Treatment issues when psychotic symptoms are present

Psychotic features most frequently appear in manic episodes of bipolar disorder but may occur during any phase. More than half of manic episodes have psychotic features, and as many as 58% of patients with bipolar disorder have experienced at least 1 psychotic episode. (1,36) Psychotic symptoms that typically occur in bipolar disorder are grandiose delusions, such as an unrealistically inflated sense of worth, power, or knowledge, and depressive delusions, such as personal inadequacy and disease, paranoid and bizarre delusions, and hallucinations. Patients who experience psychotic symptoms during an acute episode may benefit from the use of an antipsychotic agent. (1)

Maintenance therapy

According to expert consensus guidelines, once an acute episode has been identified and controlled, the same medication should be continued at the same dose that achieved remission. (14) After a depressive episode, any antidepressants being used as adjunctive therapy should be tapered and discontinued when possible. (14)

Key points in the overall pharmacologic management of bipolar disorder

Several organizations publish treatment and medication algorithms for bipolar disorder (TABLE 3). (1,14,15,32,37) Thus, even if the first medication or dosage prescribed for a particular patient is not effective, there are many pharmacologic options and steps in the management of bipolar disorder. (38) Important management components to keep in mind are medication adherence, level of response to the treatment regimen, and possible adverse reactions.

Before changing therapies for a nonresponsive patient, the clinician must ensure that medications are being taken as directed. Nonadherence is high among patients with bipolar disorder, who have long periods of normal functioning and may be in denial about their illness. Patients with only hypomanic symptomatology may not consider their symptoms problematic, and those with mania may be reluctant to give up the euphoric feelings and high self-esteem that can come with it. (1) Thus, follow-up and patient education about medication adherence are vital.

If the patient is following medication schedules and directions correctly but improvement is still insufficient, optimizing dosing is the next step in pharmacologic management. TABLE 4 gives the recommended dosages of agents for various phases of bipolar disorder.

If response is still less than optimal, treatments may be switched or augmented. It is important during this process to keep patients hopeful, for example, by informing them that if they have not responded to a certain class of drugs, they may be more likely to respond to a different class. (38)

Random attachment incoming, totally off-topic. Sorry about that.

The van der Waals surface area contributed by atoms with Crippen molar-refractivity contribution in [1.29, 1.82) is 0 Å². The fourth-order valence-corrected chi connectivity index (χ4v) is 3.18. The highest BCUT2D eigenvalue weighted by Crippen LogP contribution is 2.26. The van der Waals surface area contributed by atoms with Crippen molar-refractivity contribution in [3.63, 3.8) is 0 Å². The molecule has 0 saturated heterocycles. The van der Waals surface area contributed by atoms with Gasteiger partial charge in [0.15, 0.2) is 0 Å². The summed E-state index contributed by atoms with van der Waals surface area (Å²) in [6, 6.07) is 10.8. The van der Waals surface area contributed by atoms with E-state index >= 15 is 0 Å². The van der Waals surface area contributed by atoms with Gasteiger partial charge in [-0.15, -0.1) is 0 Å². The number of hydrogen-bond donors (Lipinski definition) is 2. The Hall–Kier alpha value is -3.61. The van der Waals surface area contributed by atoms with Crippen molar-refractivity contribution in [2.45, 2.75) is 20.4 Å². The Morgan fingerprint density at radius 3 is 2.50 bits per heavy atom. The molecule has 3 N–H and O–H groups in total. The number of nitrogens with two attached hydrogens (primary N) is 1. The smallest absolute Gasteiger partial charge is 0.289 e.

Most of the traditional mood stabilizers used for bipolar disorder can cause significant side effects; thus, periodic patient monitoring is crucial during long-term treatment. Interactions with other psychiatric and nonpsychiatric medications may push a mood stabilizer into either a subtherapeutic or a toxic range, and the consequences of overdosage can be serious and even lethal. (1) Therefore, serum levels of lithium, valproate, and carbamazepine should be checked regularly and dosages adjusted accordingly to ensure that they are in the therapeutic range. (20) Lithium treatment has been associated with weight gain and thyroid toxicity, (39) and renal and thyroid function should be checked every 6 months to 1 year during treatment. (1,39) Side effects of valproate can include transaminase elevations, hepatic failure (in pediatric patients), and, rarely, thrombocytopenia; while not required, it is recommended that tests of hematologic and hepatic function be performed every 6 months during valproate treatment. (1) Treatment with carbamazepine calls for complete blood cell counts, platelet measurements, and liver function tests every 2 weeks for the first 2 months of treatment. Thereafter, if laboratory results are normal, blood cell counts and liver function tests should be performed every 3 months. (1) Carbamazepine may decrease levels of valproate, lamotrigine, oral contraceptives, protease inhibitors, benzodiazepines, and certain antipsychotics and antidepressants; monitoring of serum levels of these drugs is, thus, required during carbamazepine therapy. (1)

After reviewing data on the metabolic implications of SGAs, the American Diabetes Association (ADA) and the American Psychiatric Association (APA) issued a joint consensus statement concluding that clozapine and olanzapine have a pronounced risk of metabolic syndrome, risperidone and quetiapine exhibit discrepancies in the data, and aripiprazole and ziprasidone show minimal impact on metabolic indices (TABLE 5). (40) The organizations nevertheless advocate that a patient taking any SGA be monitored for metabolic syndrome upon initiation of treatment and then periodically, as shown in TABLE 6. (40) An individual patient with an elevated level of risk may require more frequent monitoring. (40)